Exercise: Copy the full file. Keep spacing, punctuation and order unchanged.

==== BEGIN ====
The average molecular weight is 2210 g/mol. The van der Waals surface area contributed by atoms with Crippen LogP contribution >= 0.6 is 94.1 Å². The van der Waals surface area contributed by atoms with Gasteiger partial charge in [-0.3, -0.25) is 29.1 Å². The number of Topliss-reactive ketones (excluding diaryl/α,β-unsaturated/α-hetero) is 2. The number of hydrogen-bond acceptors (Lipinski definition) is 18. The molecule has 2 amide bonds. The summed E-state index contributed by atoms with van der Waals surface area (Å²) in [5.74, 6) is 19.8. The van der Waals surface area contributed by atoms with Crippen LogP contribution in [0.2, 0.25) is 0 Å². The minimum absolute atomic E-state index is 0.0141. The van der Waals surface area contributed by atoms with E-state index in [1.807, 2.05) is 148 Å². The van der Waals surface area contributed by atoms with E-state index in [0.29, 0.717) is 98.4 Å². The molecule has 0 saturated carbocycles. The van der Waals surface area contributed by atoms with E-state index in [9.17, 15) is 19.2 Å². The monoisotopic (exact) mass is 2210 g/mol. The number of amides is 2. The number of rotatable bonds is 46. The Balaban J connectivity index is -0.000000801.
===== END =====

The average molecular weight is 2210 g/mol. The van der Waals surface area contributed by atoms with Crippen LogP contribution >= 0.6 is 94.1 Å². The van der Waals surface area contributed by atoms with Gasteiger partial charge in [-0.3, -0.25) is 29.1 Å². The number of Topliss-reactive ketones (excluding diaryl/α,β-unsaturated/α-hetero) is 2. The number of hydrogen-bond acceptors (Lipinski definition) is 18. The molecule has 2 amide bonds. The summed E-state index contributed by atoms with van der Waals surface area (Å²) in [5.74, 6) is 19.8. The van der Waals surface area contributed by atoms with Crippen LogP contribution in [0.2, 0.25) is 0 Å². The minimum absolute atomic E-state index is 0.0141. The van der Waals surface area contributed by atoms with E-state index in [1.807, 2.05) is 148 Å². The van der Waals surface area contributed by atoms with E-state index in [0.29, 0.717) is 98.4 Å². The molecule has 0 saturated carbocycles. The van der Waals surface area contributed by atoms with E-state index in [9.17, 15) is 19.2 Å². The monoisotopic (exact) mass is 2210 g/mol. The number of amides is 2. The number of rotatable bonds is 46. The Balaban J connectivity index is -0.000000801.